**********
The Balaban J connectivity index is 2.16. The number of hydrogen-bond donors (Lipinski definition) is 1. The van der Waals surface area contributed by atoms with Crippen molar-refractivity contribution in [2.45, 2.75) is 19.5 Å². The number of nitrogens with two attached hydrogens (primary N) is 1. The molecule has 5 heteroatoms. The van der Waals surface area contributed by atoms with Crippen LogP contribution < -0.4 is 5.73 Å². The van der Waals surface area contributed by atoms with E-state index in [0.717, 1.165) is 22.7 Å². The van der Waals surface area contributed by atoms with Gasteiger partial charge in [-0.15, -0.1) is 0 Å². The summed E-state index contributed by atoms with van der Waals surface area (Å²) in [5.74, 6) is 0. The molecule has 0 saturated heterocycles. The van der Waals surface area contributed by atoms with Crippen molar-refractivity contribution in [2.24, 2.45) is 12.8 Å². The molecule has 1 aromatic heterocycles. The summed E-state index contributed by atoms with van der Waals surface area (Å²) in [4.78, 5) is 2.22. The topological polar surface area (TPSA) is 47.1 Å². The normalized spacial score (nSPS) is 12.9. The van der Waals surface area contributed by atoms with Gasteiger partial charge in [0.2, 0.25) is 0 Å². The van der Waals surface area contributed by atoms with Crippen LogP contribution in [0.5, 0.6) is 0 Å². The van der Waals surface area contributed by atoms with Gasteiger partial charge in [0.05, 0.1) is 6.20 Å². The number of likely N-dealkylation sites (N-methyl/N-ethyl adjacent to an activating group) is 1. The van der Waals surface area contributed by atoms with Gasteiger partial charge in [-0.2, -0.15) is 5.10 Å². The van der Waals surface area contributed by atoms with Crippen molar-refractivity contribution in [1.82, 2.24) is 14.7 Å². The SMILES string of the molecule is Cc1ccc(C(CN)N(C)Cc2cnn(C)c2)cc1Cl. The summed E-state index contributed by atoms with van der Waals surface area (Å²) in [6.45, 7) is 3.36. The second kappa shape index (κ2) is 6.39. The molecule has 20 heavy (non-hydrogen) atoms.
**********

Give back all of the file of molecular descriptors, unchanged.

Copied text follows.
The Balaban J connectivity index is 2.16. The number of hydrogen-bond donors (Lipinski definition) is 1. The van der Waals surface area contributed by atoms with Crippen molar-refractivity contribution in [2.45, 2.75) is 19.5 Å². The number of nitrogens with two attached hydrogens (primary N) is 1. The molecule has 5 heteroatoms. The van der Waals surface area contributed by atoms with Crippen LogP contribution < -0.4 is 5.73 Å². The van der Waals surface area contributed by atoms with E-state index in [0.717, 1.165) is 22.7 Å². The van der Waals surface area contributed by atoms with Gasteiger partial charge in [-0.15, -0.1) is 0 Å². The summed E-state index contributed by atoms with van der Waals surface area (Å²) in [5.74, 6) is 0. The molecule has 0 saturated heterocycles. The van der Waals surface area contributed by atoms with Crippen molar-refractivity contribution in [2.24, 2.45) is 12.8 Å². The molecule has 1 aromatic heterocycles. The summed E-state index contributed by atoms with van der Waals surface area (Å²) in [4.78, 5) is 2.22. The topological polar surface area (TPSA) is 47.1 Å². The normalized spacial score (nSPS) is 12.9. The van der Waals surface area contributed by atoms with Gasteiger partial charge in [0.2, 0.25) is 0 Å². The van der Waals surface area contributed by atoms with Crippen LogP contribution in [0.5, 0.6) is 0 Å². The van der Waals surface area contributed by atoms with Gasteiger partial charge in [0.05, 0.1) is 6.20 Å². The number of likely N-dealkylation sites (N-methyl/N-ethyl adjacent to an activating group) is 1. The van der Waals surface area contributed by atoms with Gasteiger partial charge in [-0.2, -0.15) is 5.10 Å². The van der Waals surface area contributed by atoms with Crippen molar-refractivity contribution in [1.82, 2.24) is 14.7 Å². The SMILES string of the molecule is Cc1ccc(C(CN)N(C)Cc2cnn(C)c2)cc1Cl. The summed E-state index contributed by atoms with van der Waals surface area (Å²) in [6.45, 7) is 3.36. The second kappa shape index (κ2) is 6.39. The molecule has 20 heavy (non-hydrogen) atoms.